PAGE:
Lawrence and I dated for about four years, and during that time he proposed and managed to buy me a beautiful engagement ring with a small diamond. He secured a job with Champion Paper Company, and by the time we were married in a small United Brethren Church in 1935, he’d even managed to buy his own car.

My mother made my white satin wedding dress using an old treadle sewing machine. When she draped the veil over my face, I felt every inch the blushing bride. No longer in a family way, Mother also fashioned a red velvet suit for my three-year-old brother, who was my ring bearer. Lawrence’s brother and sister were our attendants.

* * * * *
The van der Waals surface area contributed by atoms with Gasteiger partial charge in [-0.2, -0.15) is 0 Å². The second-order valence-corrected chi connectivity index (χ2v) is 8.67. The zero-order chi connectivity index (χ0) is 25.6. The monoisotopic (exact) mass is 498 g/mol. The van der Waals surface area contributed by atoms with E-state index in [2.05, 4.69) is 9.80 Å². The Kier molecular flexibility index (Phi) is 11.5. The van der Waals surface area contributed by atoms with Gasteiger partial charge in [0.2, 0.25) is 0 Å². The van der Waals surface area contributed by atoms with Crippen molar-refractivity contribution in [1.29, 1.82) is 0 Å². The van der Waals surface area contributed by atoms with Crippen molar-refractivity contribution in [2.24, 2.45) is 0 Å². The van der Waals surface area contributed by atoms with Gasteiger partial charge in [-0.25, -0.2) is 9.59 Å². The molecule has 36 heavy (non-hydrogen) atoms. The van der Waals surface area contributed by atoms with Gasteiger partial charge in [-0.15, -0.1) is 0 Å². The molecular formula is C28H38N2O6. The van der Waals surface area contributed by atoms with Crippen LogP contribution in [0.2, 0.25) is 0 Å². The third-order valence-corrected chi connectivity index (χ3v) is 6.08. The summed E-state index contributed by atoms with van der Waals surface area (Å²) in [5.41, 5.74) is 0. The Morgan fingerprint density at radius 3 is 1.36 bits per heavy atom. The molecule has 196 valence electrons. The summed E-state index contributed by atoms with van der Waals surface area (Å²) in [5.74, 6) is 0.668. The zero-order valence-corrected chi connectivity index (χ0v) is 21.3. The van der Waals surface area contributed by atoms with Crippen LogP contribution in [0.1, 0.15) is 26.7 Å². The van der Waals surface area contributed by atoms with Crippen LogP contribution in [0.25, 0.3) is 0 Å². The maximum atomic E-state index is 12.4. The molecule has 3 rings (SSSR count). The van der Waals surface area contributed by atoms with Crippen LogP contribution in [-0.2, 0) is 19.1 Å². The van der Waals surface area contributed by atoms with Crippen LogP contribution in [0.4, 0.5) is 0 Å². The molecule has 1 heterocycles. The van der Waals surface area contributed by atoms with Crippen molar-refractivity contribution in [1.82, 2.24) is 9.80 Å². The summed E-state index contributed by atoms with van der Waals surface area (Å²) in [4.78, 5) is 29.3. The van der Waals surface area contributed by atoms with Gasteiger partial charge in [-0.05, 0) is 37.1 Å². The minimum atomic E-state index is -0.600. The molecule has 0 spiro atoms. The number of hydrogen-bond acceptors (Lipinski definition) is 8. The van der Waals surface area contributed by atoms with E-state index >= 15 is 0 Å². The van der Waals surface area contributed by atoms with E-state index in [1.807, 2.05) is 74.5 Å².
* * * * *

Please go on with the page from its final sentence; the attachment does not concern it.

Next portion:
Lawrence couldn’t take time off from work for a honeymoon so Doris and Walt let us spend our wedding night at their apartment. The following weekend was to be our honeymoon, and after much begging we convinced Doris and Walt we wanted them to come with us. This would be the first of countless vacations together, but we weren’t off to an auspicious start. It was pouring rain, and this was before the days of reservations at motels. When we finally stopped for the night, the proprietor gave us a hard look and began scolding the boys and ordered them to, “Take those girls home right now!” I had a copy of our marriage license in my suitcase, but Lawrence wasn’t about to have his character questioned. The next time we stopped the proprietor was less concerned with our morals, and we were finally able to laugh about our perceived “affair.”